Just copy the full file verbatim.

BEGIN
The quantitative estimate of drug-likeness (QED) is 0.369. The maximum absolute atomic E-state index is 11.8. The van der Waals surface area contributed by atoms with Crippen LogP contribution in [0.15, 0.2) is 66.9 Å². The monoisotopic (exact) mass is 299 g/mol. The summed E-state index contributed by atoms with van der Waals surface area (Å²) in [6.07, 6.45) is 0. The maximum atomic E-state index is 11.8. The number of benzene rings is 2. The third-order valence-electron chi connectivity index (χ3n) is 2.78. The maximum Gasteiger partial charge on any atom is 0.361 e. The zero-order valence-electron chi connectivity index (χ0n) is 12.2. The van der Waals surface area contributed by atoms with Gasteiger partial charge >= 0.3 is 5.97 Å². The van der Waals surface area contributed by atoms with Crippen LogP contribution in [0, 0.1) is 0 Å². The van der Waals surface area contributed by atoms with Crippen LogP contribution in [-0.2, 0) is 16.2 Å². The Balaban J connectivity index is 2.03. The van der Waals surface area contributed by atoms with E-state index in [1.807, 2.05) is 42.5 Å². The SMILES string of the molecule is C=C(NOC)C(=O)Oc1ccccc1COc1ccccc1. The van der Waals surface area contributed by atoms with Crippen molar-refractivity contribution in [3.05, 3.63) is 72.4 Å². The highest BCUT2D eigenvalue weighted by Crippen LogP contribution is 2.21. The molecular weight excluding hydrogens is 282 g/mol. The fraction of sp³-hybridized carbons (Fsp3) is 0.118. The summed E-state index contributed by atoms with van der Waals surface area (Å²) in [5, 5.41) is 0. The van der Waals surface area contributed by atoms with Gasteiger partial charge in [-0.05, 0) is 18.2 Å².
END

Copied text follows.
The quantitative estimate of drug-likeness (QED) is 0.369. The maximum absolute atomic E-state index is 11.8. The van der Waals surface area contributed by atoms with Crippen LogP contribution in [0.15, 0.2) is 66.9 Å². The monoisotopic (exact) mass is 299 g/mol. The summed E-state index contributed by atoms with van der Waals surface area (Å²) in [6.07, 6.45) is 0. The maximum atomic E-state index is 11.8. The number of benzene rings is 2. The third-order valence-electron chi connectivity index (χ3n) is 2.78. The maximum Gasteiger partial charge on any atom is 0.361 e. The zero-order valence-electron chi connectivity index (χ0n) is 12.2. The van der Waals surface area contributed by atoms with Gasteiger partial charge >= 0.3 is 5.97 Å². The van der Waals surface area contributed by atoms with Crippen LogP contribution in [0, 0.1) is 0 Å². The van der Waals surface area contributed by atoms with Crippen LogP contribution in [-0.2, 0) is 16.2 Å². The Balaban J connectivity index is 2.03. The van der Waals surface area contributed by atoms with E-state index in [1.807, 2.05) is 42.5 Å². The SMILES string of the molecule is C=C(NOC)C(=O)Oc1ccccc1COc1ccccc1. The van der Waals surface area contributed by atoms with Crippen molar-refractivity contribution in [3.05, 3.63) is 72.4 Å². The highest BCUT2D eigenvalue weighted by Crippen LogP contribution is 2.21. The molecular weight excluding hydrogens is 282 g/mol. The fraction of sp³-hybridized carbons (Fsp3) is 0.118. The summed E-state index contributed by atoms with van der Waals surface area (Å²) in [5, 5.41) is 0. The van der Waals surface area contributed by atoms with Gasteiger partial charge in [-0.05, 0) is 18.2 Å².